Mexico held a symbolic raffle Tuesday for a luxury presidential jet that President Andres Manuel Lopez Obrador calls an "insult" to the people and which has yet to find a buyer.

Instead of taking home the Boeing 787 Dreamliner, holders of the 100 winning tickets were rewarded with a share of prize money totalling two billion pesos ($95 million).

Lopez Obrador, a leftist austerity crusader, has been vowing to sell the aircraft since his 2018 election campaign, saying "not even Donald Trump has a plane like that."

The jet was purchased for about $218 million during former president Felipe Calderon's 2006-2012 term in office, and is now worth an estimated $130 million.

The only one who used it was his successor Enrique Pena Nieto.

It has proven hard to find a buyer for a massive jet customized with an executive bedroom, private bath and seating for 80 people / © AFP/File

It has proven hard to find a buyer for a massive jet customized with an executive bedroom, private bath and seating for 80 people.

In February Lopez Obrador proposed a raffle and awarding the plane to one lucky winner.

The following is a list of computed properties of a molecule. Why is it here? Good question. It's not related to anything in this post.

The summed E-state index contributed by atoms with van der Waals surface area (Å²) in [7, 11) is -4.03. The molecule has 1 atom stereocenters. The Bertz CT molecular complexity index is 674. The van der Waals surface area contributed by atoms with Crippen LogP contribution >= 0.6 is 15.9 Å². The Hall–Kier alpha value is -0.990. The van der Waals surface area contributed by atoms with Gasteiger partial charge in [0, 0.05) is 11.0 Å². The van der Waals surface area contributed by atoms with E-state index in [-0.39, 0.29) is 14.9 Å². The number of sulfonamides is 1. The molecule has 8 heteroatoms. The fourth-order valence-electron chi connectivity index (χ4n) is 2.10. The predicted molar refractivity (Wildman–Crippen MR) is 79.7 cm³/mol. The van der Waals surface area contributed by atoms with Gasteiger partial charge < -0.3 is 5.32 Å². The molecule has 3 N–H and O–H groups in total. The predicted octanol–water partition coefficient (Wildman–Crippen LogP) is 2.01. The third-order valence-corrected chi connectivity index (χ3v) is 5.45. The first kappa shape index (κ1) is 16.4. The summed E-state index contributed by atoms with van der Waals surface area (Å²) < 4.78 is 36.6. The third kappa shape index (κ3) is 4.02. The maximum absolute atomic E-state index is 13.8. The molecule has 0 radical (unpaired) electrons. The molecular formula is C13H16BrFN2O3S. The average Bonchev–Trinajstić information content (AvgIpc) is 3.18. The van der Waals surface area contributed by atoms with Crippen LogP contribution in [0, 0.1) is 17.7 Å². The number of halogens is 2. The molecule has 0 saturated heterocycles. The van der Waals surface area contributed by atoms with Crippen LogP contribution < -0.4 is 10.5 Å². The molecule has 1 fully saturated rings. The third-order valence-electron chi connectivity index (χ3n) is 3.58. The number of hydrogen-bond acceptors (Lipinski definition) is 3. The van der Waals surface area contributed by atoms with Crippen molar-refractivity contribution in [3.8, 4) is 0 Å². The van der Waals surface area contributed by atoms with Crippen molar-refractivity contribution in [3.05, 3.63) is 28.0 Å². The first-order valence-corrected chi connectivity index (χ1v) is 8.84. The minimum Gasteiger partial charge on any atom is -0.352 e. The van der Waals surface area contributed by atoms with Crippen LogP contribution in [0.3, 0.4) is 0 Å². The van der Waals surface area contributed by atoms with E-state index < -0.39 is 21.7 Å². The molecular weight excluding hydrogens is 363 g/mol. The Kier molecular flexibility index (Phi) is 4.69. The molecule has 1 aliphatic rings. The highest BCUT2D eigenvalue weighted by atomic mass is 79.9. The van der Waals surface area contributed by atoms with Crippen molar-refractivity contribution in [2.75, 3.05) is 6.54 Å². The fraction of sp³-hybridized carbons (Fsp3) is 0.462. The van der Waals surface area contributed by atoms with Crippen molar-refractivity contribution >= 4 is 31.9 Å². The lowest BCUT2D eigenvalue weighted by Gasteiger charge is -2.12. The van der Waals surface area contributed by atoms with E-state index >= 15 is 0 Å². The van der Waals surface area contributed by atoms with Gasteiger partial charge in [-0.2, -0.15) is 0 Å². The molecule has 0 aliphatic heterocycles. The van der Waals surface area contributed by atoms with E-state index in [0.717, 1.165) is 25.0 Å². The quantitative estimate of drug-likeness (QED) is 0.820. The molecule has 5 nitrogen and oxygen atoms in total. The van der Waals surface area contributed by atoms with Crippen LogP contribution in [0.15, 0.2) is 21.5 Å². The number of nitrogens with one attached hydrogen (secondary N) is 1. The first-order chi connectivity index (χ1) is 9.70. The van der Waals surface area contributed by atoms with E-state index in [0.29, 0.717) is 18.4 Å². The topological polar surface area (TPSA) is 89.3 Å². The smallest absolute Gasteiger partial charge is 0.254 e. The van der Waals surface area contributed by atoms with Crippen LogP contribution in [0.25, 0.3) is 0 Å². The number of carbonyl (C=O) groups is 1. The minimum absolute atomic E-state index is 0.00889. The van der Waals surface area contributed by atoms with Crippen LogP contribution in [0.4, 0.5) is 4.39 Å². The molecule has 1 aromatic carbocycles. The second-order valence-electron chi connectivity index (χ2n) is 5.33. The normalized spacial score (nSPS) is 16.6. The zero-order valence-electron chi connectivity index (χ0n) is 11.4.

But the plan failed to get off the ground due to a law that prohibits raffling or donating the nation's assets.

Instead the plane became an emblem adorning the six million tickets in a lottery aimed at raising funds roughly equivalent to the plane's value.

Under the government's plan, two-thirds of the proceeds will pay for the prizes and the rest will go to public hospitals serving "poor people."

It was not immediately clear how much money had been raised.

Instead the plane became an emblem adorning tickets in a lottery aimed at raising funds roughly equivalent to the plane's value / © Mexican Presidency/AFP/File

In Mexico, lottery winners usually remain anonymous, but it was reported after the draw that three hospitals were winners with tickets given to them by the government.

Critics say Lopez Obrador has used the lottery for his own political gain.

"What matters to him is to say 'look at the luxuries and privileges of the past and instead I'm austere'," analyst and historian Jose Antonio Crespo told AFP.

The Dreamliner was brought back to Mexico from the United States in July after failing to find a buyer there, although the government says there are two offers on the table.